IMF warns of world tensions impacting on global economy

21 Jan 19

World leaders should immediately work to end the tensions in their countries that are impacting on the global economy, the IMF’s chief economist has urged.

The IMF has slashed its global growth outlook for 2019 to 3.5% - down from the 3.7% it pencilled in just months ago in October – because of political uncertainty and trade tension, in its World Economic Outlook released today.

Gita Gopinath, IMF’s chief economist, said recent political events, such as the uncertainty of Brexit, the ‘yellow vest’ protests in France and the US shutdown and the global trade war, could further worsen the global growth outlook. She was speaking today at a press conference at the World Economic Forum in Davos.

“Political risks are clearly very important,” Gopinath said.

“I think what is important is instead of waiting for an escalation of these political risks, is for leaders to immediately take action that prevent such unhappiness with the way that things are working out with some sections of society,” she added. 

“These are real concerns that need to be addressed.”

The outlook revised down its forecast for France, following the ‘yellow vest’ protests at the end of 2018.

Gopinath added that if there was an escalation of the trade war, especially between the US and China, it would have a negative impact on the forecasts.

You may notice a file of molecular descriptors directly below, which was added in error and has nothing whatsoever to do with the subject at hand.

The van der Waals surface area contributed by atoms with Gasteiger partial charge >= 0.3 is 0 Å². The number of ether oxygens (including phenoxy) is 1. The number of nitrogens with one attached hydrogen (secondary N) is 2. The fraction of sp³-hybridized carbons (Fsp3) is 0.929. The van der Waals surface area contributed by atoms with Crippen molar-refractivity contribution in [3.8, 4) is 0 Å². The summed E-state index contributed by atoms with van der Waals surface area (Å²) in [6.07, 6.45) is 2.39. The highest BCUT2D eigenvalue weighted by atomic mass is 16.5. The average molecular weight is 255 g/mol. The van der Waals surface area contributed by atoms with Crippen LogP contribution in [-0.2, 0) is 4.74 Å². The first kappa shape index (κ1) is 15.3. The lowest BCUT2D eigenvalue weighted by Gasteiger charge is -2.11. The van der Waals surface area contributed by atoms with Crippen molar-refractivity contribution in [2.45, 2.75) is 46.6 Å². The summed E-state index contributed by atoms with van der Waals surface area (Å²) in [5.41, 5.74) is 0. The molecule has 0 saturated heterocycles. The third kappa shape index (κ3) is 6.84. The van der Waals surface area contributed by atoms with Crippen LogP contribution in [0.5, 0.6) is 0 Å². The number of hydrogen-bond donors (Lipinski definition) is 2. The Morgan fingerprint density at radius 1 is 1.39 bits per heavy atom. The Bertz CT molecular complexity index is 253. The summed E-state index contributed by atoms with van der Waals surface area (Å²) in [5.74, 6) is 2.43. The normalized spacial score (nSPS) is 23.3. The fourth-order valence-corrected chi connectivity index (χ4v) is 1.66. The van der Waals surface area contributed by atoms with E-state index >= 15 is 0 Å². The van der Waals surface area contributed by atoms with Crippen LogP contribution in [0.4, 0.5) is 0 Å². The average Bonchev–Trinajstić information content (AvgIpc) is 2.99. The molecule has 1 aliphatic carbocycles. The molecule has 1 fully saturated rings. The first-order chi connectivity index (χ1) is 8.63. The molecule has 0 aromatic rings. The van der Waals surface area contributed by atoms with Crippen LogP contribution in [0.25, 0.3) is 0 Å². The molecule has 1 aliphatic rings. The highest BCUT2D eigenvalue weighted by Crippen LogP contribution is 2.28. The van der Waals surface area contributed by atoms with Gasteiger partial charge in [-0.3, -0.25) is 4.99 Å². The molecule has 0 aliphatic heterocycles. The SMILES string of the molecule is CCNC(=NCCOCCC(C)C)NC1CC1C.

The IMF expects China’s economic slowdown to continue. The forecast for this year and next is 6.2%. In 2018 China experienced the slowest growth, at 6.6%, since 1990, in line with previous IMF forecasts.

Gopinath said it seemed that financial markets had recently become more affected by trade tensions than they were last year.

“While financial markets in advanced economies appeared to be decoupled from trade tensions for much of 2018, the two have become intertwined more recently, tightening financial conditions and escalating the risks to global growth,” she said.

The report also highlighted disruptions to the motor industry in Germany because of new fuel emissions standards, revising growth for 2019 down to 1.3%, 0.6 percentage points lower than projected in October’s outlook.

For the UK, the IMF projects a 1.5% growth rate this year and next but said there is substantial uncertainty about the figure because of the unknown outcome of Brexit.

Speaking of Brexit, Gopinath said: “A no-deal Brexit is one of the major risks to our forecast.”

 “If there is a disruptive exit or there is continued uncertainty for many more months, both of those are going to weigh negatively on economic growth going forward.”

She said the IMF estimated a no-deal Brexit would cut the UK’s economic growth by 5 to 8 percentage points on the long term.

This would be, partly, because it could mean it would reverse its terms with the World Trade Organisation.

“It is absolutely essential that this is solved as soon as possible,” she added.

Based on the assumption that a Brexit deal will be reached within 2019, the IMF projects growth in the UK to be at 1.5% this year and 1.6% in 2020 – a 0.1 percentage point cut.

IMF managing director Christine Lagarde, who also spoke at the press conference in Davos, said: “The world economy is growing more slowly and risks are rising.” However she added that it does not mean “a crisis is around the corner”.

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